SUP in Whitewater?
So we know the sport of stand up paddleboarding (SUP) has been growing like gangbusters over the last decade. Heck, we are now seeing SUP enthusiasts all over the waterways and in the ocean. And why not? SUPs are very fun, easy to get started (assuming you have one large enough for your body size), and great exercise. Further, like a canoe or kayak, SUPs provide a great way to explore lakes and rivers that a trail or car simply can't get you to. That said, there's an even wilder application of SUP that really has my attention: whitewater SUP!
As a long-time whitewater enthusiast here in Oregon I have been organizing and running trips (with friends) down (primarily) the Deschutes River over the last two and a half decades. So many trips it's hard to remember them all. Yet what really stands out as a highlight on any one of these trips is how fun it has been to run various rapids in different types of craft. Sure the big 14' raft we rent is fun, but nothing beats taking the raft through a class III or IV rapid, parking it, and then hiking back up the shoreline to hit the same rapid in a $30 Target-quality 2-man raft. Helmet, upgraded PFD, wetsuit/drysuit required! Oh, and a certain amount of insanity. That said, it's fun trying new stuff on the river...and now SUP folks are running whitewater just the same. Video Courtesy: Waterlust With a lot of rafting experience and plenty of action under my belt in the surf with an SUP, I plan to try whitewater SUP on an upcoming trip down the Deschutes this July. For now, check out some of these pictures and video. Perhaps you'll find yourself out (first) on some local lakes or slow rivers, then perhaps the ocean (for waves) and then maybe in some whitewater. Many might initially think the ocean more dangerous, but being a long-time Oregon surfer, I'm here to tell you that the river is far more sketchy. Why? Because the current never stops. If you get stuck wrapped around a rock or submerged log, well, you're in big trouble. At least in the ocean, once a wave spends its energy, you have a moment or two before the next one arrives. You can catch your breath in these gaps and get re-oriented on your board to move through it. In whitewater, well, this isn't the case. So, make sure your skills are top-notch on your SUP before attempting whitewater.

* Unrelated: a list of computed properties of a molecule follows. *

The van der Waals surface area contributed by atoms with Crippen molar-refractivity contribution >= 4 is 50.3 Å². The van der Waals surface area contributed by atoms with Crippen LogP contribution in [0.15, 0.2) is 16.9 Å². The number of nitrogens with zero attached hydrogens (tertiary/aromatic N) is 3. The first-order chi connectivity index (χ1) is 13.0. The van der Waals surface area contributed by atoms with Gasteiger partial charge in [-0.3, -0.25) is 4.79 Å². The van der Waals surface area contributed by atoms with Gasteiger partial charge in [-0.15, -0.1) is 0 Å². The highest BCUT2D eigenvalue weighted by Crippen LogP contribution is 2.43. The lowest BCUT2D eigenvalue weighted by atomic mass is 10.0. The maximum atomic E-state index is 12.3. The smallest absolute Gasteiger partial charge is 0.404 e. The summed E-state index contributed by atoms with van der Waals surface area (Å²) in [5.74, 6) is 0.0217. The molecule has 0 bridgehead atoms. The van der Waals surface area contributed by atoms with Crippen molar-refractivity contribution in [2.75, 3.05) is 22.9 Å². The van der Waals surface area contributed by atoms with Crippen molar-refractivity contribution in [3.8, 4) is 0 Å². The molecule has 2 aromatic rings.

Useful NW Links for SUP
Here are several links that may help you evaluate and get into the sport of SUP, on or off the whitewater! Yet be forewarned...don't attempt either ocean or fast-moving river SUP until you have a solid amount of experience as well as the right equipment. See the resources below to get dialed in: